“I don’t feel like we came out bad today, but they matched our energy,” Edey said.

A 3-pointer by Brandon Newman pushed the Purdue lead to 46-28. A late run by Duke cut the Boilermakers’ lead to 46-35 at halftime.

BIG PICTURE

Duke: It looked as if Roach had an issue with his left foot at one point, but he went back into the game. Scheyer said Roach had hurt his toe.

Purdue: Although neither team had great offensive games, Purdue was the better team from range. Purdue made seven 3-pointers to just two for Duke.

UP NEXT

Duke: Hosts Ohio State on Wednesday.

Purdue: Visits Florida State on Wednesday.

No. 18 Alabama beats No. 1 North Carolina 103-101 in 4 OTs

Troy Wayrynen-USA TODAY Sports
0 Comments

PORTLAND, Ore. – Mark Sears had 24 points, five rebounds and five assists, and No. 18 Alabama sent top-ranked North Carolina to a second straight loss with a 103-101 victory in a quadruple-overtime thriller on Sunday in the third-place game of the Phil Knight Invitational tournament.

Jahvon Quinerly added 21 points off the bench for the Crimson Tide (6-1), who knocked off the top-ranked team for the first time since upsetting Stanford in the 2004 NCAA Tournament.

“I was losing track of how many overtimes we were in there at the end,” Crimson Tide coach Nate Oats said. “A lot of credit to our guys. I thought they showed a lot of character when we could have folded.”

Charles Bediako had 14 points, 16 rebounds and three blocks, while Brandon Miller also scored 14 points.

Caleb Love led the Tar Heels (5-2) with 34 points, nine rebounds, four assists and three steals. Armando Bacot contributed 20 points and 10 rebounds, and R.J. Davis had 19 points and nine rebounds in the second four-overtime game in North Carolina history. The other was a victory over Tulane in 1976.

“At the end of the day, Alabama made one more play than we did,” North Carolina coach Hubert Davis said. “I walked in the locker room and a number of the guys had their head down and I told them to pick their head up. I’m just as disappointed (as the players) in terms of the final outcome, but I couldn’t be any more proud about the way they competed.”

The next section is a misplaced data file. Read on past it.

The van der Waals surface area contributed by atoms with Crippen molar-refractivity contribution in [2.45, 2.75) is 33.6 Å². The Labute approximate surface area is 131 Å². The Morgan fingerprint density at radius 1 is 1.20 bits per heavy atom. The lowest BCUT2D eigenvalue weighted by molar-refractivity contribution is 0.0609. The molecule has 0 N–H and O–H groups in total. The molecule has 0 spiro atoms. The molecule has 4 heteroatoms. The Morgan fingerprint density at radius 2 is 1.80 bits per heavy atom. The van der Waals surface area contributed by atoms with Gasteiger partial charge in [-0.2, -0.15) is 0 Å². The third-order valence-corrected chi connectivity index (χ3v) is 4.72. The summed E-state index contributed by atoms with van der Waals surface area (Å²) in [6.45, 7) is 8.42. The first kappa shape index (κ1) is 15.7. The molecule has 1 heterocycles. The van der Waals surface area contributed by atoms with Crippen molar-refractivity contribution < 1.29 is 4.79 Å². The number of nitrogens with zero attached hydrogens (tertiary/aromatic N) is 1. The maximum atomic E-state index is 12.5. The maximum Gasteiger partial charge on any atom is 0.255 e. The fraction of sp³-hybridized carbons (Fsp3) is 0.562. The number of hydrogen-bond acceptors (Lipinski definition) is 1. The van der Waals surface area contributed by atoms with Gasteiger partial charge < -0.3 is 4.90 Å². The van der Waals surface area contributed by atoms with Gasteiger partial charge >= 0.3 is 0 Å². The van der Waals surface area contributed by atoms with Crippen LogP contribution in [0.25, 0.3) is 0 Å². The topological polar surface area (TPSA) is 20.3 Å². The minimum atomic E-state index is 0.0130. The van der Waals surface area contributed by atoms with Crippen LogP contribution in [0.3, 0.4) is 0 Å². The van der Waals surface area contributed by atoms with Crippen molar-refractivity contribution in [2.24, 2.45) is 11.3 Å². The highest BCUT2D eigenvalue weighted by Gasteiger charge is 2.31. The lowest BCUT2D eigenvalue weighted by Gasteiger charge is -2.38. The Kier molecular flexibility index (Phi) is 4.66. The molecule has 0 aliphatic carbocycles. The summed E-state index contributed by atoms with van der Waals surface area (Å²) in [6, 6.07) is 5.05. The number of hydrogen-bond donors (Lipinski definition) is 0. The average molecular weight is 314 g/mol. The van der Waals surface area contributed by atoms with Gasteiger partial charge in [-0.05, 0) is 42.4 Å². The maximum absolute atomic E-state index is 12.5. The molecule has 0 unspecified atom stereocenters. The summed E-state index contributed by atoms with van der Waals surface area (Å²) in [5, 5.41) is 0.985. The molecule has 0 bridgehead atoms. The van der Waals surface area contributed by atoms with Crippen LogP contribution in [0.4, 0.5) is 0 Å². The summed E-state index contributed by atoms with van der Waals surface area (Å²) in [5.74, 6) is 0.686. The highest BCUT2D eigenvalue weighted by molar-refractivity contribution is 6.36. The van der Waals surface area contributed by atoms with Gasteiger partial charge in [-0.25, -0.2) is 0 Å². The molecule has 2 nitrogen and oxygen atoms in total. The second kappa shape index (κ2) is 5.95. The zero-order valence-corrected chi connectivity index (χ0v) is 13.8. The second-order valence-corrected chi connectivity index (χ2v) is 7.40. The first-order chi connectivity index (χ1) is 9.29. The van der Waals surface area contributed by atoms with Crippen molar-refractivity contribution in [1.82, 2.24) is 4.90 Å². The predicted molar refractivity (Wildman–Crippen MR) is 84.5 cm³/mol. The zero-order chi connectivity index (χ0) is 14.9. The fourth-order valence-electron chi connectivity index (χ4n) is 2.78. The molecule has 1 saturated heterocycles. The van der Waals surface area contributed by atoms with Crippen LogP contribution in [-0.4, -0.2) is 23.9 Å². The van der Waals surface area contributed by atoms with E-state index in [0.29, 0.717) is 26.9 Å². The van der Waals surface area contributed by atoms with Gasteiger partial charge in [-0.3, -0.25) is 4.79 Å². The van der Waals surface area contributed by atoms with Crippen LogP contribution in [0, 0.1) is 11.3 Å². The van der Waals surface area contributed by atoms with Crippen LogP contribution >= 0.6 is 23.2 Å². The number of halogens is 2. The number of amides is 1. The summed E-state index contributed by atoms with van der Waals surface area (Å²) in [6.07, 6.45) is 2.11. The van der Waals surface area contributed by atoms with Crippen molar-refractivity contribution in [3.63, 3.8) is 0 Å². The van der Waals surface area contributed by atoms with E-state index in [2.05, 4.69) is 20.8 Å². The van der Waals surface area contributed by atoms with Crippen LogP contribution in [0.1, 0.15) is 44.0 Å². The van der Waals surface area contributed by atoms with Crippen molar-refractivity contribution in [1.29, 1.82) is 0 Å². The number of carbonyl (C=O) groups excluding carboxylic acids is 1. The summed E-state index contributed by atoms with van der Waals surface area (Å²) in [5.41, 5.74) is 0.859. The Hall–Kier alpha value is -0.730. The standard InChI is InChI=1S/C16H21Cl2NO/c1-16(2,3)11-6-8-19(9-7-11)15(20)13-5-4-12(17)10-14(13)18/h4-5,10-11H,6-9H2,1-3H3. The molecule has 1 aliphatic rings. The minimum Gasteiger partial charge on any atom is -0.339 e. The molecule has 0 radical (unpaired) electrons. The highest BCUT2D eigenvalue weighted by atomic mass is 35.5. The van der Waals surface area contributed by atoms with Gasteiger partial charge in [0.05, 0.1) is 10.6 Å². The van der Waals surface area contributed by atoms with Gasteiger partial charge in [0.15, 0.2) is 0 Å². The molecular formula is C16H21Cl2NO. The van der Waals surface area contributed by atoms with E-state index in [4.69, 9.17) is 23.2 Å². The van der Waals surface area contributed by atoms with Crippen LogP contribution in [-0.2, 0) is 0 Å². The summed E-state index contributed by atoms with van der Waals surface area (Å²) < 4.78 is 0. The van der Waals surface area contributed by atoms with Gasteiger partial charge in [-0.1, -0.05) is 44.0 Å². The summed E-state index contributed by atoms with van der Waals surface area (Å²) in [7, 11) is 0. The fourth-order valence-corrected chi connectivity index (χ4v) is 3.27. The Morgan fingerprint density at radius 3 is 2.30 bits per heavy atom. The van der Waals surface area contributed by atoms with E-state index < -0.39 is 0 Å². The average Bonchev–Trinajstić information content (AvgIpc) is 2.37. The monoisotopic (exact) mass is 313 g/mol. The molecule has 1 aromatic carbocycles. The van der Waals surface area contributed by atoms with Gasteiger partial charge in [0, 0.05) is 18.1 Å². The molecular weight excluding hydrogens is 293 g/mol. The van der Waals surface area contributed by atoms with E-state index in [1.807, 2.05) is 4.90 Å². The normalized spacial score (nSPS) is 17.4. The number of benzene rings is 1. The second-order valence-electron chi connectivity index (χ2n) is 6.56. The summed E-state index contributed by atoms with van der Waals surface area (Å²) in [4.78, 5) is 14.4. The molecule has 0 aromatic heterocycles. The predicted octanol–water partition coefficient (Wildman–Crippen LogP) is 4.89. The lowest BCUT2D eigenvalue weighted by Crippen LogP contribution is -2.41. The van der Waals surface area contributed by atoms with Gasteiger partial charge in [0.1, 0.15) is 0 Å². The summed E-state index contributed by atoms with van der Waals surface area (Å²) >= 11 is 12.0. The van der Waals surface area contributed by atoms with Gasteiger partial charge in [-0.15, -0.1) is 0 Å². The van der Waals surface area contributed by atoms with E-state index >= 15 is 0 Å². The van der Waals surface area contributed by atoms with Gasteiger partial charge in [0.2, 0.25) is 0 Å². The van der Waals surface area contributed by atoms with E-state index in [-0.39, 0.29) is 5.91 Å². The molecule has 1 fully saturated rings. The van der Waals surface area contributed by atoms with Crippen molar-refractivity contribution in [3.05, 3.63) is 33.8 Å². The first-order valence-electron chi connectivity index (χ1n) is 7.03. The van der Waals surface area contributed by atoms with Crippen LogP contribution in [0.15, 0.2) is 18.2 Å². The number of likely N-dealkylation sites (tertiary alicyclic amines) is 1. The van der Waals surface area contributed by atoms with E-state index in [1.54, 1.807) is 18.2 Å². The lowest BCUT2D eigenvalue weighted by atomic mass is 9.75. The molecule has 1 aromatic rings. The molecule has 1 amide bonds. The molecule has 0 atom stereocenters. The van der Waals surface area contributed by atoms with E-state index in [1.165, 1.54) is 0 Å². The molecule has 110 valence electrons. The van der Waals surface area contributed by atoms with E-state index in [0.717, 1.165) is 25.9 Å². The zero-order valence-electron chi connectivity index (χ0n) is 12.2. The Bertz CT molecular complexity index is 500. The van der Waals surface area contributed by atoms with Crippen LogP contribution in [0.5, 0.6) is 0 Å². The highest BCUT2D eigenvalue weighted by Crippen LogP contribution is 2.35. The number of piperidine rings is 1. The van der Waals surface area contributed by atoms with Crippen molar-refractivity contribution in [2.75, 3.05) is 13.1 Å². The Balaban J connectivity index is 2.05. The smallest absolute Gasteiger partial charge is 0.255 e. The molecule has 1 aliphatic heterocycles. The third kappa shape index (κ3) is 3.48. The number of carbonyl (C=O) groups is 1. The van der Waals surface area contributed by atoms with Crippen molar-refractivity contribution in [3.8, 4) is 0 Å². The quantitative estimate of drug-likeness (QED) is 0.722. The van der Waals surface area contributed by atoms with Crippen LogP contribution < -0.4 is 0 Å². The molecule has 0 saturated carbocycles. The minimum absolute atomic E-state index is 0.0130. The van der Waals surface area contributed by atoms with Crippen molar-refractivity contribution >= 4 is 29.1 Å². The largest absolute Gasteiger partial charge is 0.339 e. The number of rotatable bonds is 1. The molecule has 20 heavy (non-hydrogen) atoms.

Bediako gave the Crimson Tide the lead for good on a layup with 26 seconds remaining in the fourth overtime.

The Tar Heels, who lost to Iowa State in the semifinals, led by as much as eight in the second half before Alabama came back to tie it. The Crimson Tide retook the lead on a pair of free throws from Gurley with 2 minutes remaining, and later tied with another free throw from Sears with 51 seconds remaining in regulation.

Alabama starting forward Noah Clowney took a hard fall on a dunk attempt four minutes into the first half and had to be helped off the court. He did not return.

The Crimson Tide were 16 for 38 (42.1%) from 3-point range, with Sears making seven.

BIG PICTURE

North Carolina: The Tar Heels figure to take a deep drop in the Top 25 poll.

Alabama: The Crimson Tide bounced back nicely following their loss to No. 20 UConn in the semifinals, beating a top-ranked team in the regular season for the first time since a 66-64 victory over eventual national champion Arkansas on Jan. 8, 1994.

UP NEXT:

North Carolina: The Tar Heels travel to Bloomington to face No. 11 Indiana on Wednesday.

Alabama: The Crimson Tide return home to face South Dakota State on Saturday.

Clingan lifts UConn past Iowa State for Phil Knight title

Troy Wayrynen-USA TODAY Sports
0 Comments

PORTLAND, Ore. – Donovan Clingan had 15 points and 10 rebounds to power No. 20 UConn to a 71-53 win over Iowa State in the championship game of the Phil Knight Invitational on Sunday night.

Tristen Newton scored 13 points for the Huskies (8-0), who went 20 for 25 at the free-throw line. Alex Karaban and Andre Jackson, Jr. each had 10 points.

Osun Osunniyi led Iowa State (5-1) with 14 points. Tamin Lipsey had 12 points and Jaren Holmes finished with 11.

“They were the more aggressive team,” Iowa State coach T.J. Otzelberger said. “We wanted a physical game. We didn’t want a physical game with them getting the rebounds and then also us putting them on the foul line. Lesson that we’ve got to learn is we need to embrace being the aggressor at both ends of the floor at all times.”

The Huskies had more offensive rebounds (20) than the Cyclones had total rebounds (19), and capitalized on that disparity with 20 second-chance points.

“Those guys are tough,” UConn coach Dan Hurley said. “T.J.`s an excellent coach. They grind people up. To outrebound them, it just speaks to how tough we were.”

Clingan, who was named tournament MVP, scored eight points to help UConn to a 38-28 lead at the break.

Iowa State closed to 53-48 on Holmes’ 3-pointer midway through the second half. But Karaban made a 3 and a dunk, and Newton’s jumper made it 60-48 with 7:13 remaining.

BIG PICTURE

UConn: The Huskies couldn’t have asked for a better showing in Portland, winning all three of their games.

Iowa State: The Cyclones picked up nice wins over Villanova and top-ranked North Carolina in the earlier rounds but ended with their first loss of the season.

UP NEXT

UConn: The Huskies return home to face Oklahoma State on Thursday.

Iowa State: The Cyclones return home to face North Dakota on Tuesday.